The exhibition then leads to a portrait gallery, which is largely comprised of female subjects, including his lover Mathilde Schönberg and pianists Henryka Cohn and Smaragda Berg. They all tend to wear unadorned, corset-less garments, “Reformkleider,” which were in fashion amid Vienna’s artistic circle. To better emphasize Gerstl’s style, this gallery also features the portrait of Rudolf Blümner by Oskar Kokoschka (1910), Blümner’s hands and his face distorted, and “Black-feathered Hat” (1910) by Gustav Klimt, an elegant and ethereal society swan. This side-by-side comparison allows us to understand how Gerstl’s style is distinct from Klimt’s Jugendstil, while, at the same time, it anticipates Kokoschka’s and Schiele’s more psychologically charged styles.
The viewer is then led to explore the artistic relationship between Richard Gerstl and composer Arnold Schönberg, who spearheaded atonal music and became acquainted with Gerstl because Schönberg wanted to improve as a painter. In the fateful summer of 1908, while vacationing together, they would both reach a new level of artistic maturity. Schönberg would finish his Second String Quartet, while Gerstl would develop a new style. The room containing what the exhibition titles as Gerstl’s “Last Paintings,” features both landscapes exhibiting free brushwork and frenzied group portraits. For example, the the group portrait “Die Familie Schoenberg” particularly struck a chord with sculptor Fritz Wotruba, who in 1962 wrote “Richard Gerstl’s 1908 portrait of the Schönberg family was not a painting, but an explosion, but since it took place in Austria, it was inaudible and has really remained invisible to this day.”
However, the “Schönberg Family Portrait” is not the most haunting artwork in the room. Two of his last self-portraits exhibit Gerstl’s manic frenzy: in “Self-Portrait, Laughing,” (1907) Gerstl uses his technique of flecking in warm, muted tones to paint his face distorted in a nightmarish laugh, his eyes uneven, and the background mirroring the agitation depicted on his face. By contrast, his nude self portrait painted in September 1908 references his “Semi-Nude Self Portrait” of 1902–1904, in that with the blue background and with the eerie glow around his body, he insulates himself from his surroundings, and in both paintings, he appears unnaturally emaciated. His sex, at the center of the canvas, is unnaturally dark-hued, especially compared to his ghastly pale body.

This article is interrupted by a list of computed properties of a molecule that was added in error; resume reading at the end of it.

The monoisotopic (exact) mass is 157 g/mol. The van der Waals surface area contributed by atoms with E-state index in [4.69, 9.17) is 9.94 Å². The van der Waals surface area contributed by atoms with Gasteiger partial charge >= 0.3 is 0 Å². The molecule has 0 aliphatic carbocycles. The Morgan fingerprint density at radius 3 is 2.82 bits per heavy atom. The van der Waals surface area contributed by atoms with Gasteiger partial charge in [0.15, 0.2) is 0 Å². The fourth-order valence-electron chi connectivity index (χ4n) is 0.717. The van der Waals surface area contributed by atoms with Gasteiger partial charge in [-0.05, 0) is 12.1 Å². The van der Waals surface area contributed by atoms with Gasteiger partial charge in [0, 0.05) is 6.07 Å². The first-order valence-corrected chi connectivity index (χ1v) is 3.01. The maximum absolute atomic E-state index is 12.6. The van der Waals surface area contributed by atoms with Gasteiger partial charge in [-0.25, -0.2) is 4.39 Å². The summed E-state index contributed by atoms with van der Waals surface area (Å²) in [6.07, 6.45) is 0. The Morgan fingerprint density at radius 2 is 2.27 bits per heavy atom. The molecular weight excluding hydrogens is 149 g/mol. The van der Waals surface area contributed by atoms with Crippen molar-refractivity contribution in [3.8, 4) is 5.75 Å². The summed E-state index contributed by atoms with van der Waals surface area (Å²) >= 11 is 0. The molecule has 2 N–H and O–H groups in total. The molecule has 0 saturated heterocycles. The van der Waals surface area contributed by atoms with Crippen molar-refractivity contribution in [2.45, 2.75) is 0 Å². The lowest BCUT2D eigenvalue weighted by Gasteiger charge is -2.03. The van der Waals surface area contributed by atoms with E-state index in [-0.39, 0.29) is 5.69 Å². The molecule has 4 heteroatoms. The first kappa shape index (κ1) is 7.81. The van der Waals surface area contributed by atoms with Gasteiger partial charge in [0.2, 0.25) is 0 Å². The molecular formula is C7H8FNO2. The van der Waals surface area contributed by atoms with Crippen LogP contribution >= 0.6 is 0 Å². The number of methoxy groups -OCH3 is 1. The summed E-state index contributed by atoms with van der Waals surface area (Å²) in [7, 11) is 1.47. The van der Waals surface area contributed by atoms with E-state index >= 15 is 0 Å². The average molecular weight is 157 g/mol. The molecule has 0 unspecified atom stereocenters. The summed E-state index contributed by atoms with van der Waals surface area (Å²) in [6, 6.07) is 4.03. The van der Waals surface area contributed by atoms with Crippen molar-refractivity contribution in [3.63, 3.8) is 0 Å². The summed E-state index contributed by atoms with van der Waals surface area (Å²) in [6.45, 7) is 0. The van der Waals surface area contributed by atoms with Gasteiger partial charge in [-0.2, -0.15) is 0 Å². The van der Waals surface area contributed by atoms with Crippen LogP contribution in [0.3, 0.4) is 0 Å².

The exhibition would not be complete without some of Schönberg’s amateur paintings, which are shown alongside some self-portrait sketches that Gerstl drew with India ink. Those works flank a larger canvas depicting an unidentified female nude with no recognizable facial features — scholars insist it’s Mathilde — and in the room plays a selection of Schönberg’s pieces including Verklärte Nacht, a string sextet inspired by a poem of the same name, which Schoenberg set to music in 1899, while infatuated with Mathilde. After Gerstl’s suicide, Schönberg would participate in the Blaue Reiter movement, continuing the fruitful dialogue between art and music.
This Richard Gerstl retrospective is exhaustive, but, after pacing in the four rooms dedicated to him and witnessing the radical expressionism of his self-portraits, I cannot help feeling like what I saw was just a fragment of what Gerstl could have been, and wanted to see more.
Unfortunately, Gerstl is the subject of very limited scholarship: not only was his artistic career cut short by suicide, but his temperamental nature precluded him from having a linear artistic progression or evolution. Thus, it is difficult to date many of his paintings and develop an organic theorization of his work. What’s more, on the night of his suicide, he set on fire whatever he could reach, so it is possible that a great part of his work was destroyed. What was left behind are about 70 surviving works — of which 45 are exhibited at the Neue Galerie — and a personal mythology portraying the quintessential fin-de-siècle tormented artist. This retrospective, however, can show non-connoisseurs that his art was as remarkable as his turbulent life.